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AI "girlfriends": male emancipation at last?
Robot partners won't free men from desire
There’s been a lot of chat recently in the ether about the prospect of AI becoming so advanced it could offer a convincing ‘girlfriend experience’. The pseudonymous author Delicious Tacos put it in characteristically brutal fashion:
Tacos imagine that what men want from women will just be available in purer and less labour-intensive form from digital simulacra, rendering human women a kind of niche interest for hobbyists.
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My sense is that there’s a subset of the online masculinist Right for whom this is unambiguously a good idea. Many in such quarters perceive the contemporary world as intolerably feminised. From this perspective, all of modern life is pervasively imprisoned in what the pseudonymous Bronze Age Pervert calls ‘the longhouse’, which to say a lifeless, de-vitalised, future-less communal existence, stiflingly policed by dour, ambitionless, ugly women in service of endless self-replication stripped of uniqueness, heroism or valour.
Some who embrace this perspective view modern, high-tech atomised life as infinitely preferable to one that’s interdependent with (a condition often perceived as subordinated to) women:
I can see how someone with this mindset might perceive an ‘AI girlfriend’ as genuinely emancipatory for men - on the basis that it liberates men from their ancient vulnerability to sexual desire for women, and all the chaos this can produce.
I’m not male, so I can’t speak to this personally, but this sense of vulnerability is not just matter of observation among men of my acquaintance but a theme that recurs across cultures and throughout mythology. Consider, for example, the Greek legend of the Judgement of Paris, where the mortal Prince of Troy was tasked by Zeus with deciding which of three goddesses - Hera, Athena, or Aphrodite - was the most beautiful.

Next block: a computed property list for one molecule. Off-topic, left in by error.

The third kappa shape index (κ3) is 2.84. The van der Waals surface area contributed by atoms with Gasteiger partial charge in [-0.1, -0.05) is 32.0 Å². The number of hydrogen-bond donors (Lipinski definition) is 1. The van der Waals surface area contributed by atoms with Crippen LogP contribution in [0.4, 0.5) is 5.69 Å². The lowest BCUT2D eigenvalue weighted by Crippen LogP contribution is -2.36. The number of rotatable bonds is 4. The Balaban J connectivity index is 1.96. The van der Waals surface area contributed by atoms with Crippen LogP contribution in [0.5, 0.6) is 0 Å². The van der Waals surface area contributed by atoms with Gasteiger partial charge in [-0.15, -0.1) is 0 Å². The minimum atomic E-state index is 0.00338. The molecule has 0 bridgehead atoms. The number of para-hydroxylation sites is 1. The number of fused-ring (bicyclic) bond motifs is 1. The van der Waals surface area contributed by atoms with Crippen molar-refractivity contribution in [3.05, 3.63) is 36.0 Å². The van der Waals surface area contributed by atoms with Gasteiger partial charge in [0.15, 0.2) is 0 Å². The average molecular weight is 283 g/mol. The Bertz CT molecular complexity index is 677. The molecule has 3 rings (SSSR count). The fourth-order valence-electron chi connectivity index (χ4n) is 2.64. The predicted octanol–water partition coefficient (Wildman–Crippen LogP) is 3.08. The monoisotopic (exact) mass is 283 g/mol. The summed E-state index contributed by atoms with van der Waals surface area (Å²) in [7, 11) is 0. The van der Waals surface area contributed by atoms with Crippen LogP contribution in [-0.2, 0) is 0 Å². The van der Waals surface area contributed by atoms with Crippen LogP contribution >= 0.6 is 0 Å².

As famously painted by Rubens in the image above, Hera promised Paris power: all of Asia at his feet. Athena promised him wisdom and victory in battle. Aphrodite promised him marriage to the most beautiful woman in the world. Did he choose power or wisdome? Nope. In perhaps history’s most notorious case of thinking with his dick, Paris chose Aphrodite, setting off a ten-year war in the process. Whoops.
Or think about Lancelot in Arthurian legend: the perfect knight, flawless in every way - except in succumbing to mutual sexual attraction with Guinevere, the wife of his liege lord, and in the process bringing about the fall of the Round Table.
It’s not hard to see how, to someone raised in the modern era to prize self-containment, this might feel like a significant strategic vulnerability. One, in fact, arguably every bit as severe as women’s vulnerability to accidental pregnancy.
And it’s currently asymmetrical. As I argue in Feminism Against Progress, women have since the mid-twentieth century been able largely to escape that vulnerability via a tech innovation: the Pill. This has brought a huge number of emancipatory downstream benefits for women: it’s not a coincidence that women began entering education and public life in large numbers after the Pill was legalised. But it also threw an existing settlement between the sexes radically out of whack.
In effect, the Pill eliminated a significant way in which women were previously vulnerable to and dependent on men in the field of sexuality. Very reductively, the pre-Pill order viewed women as holding a monopoly on sexual access and men as holding a monopoly on resources, with the two sides precariously held together via the institution of marriage - especially romantic, companionate marriage. Post-Pill, though, this has been slowly coming apart.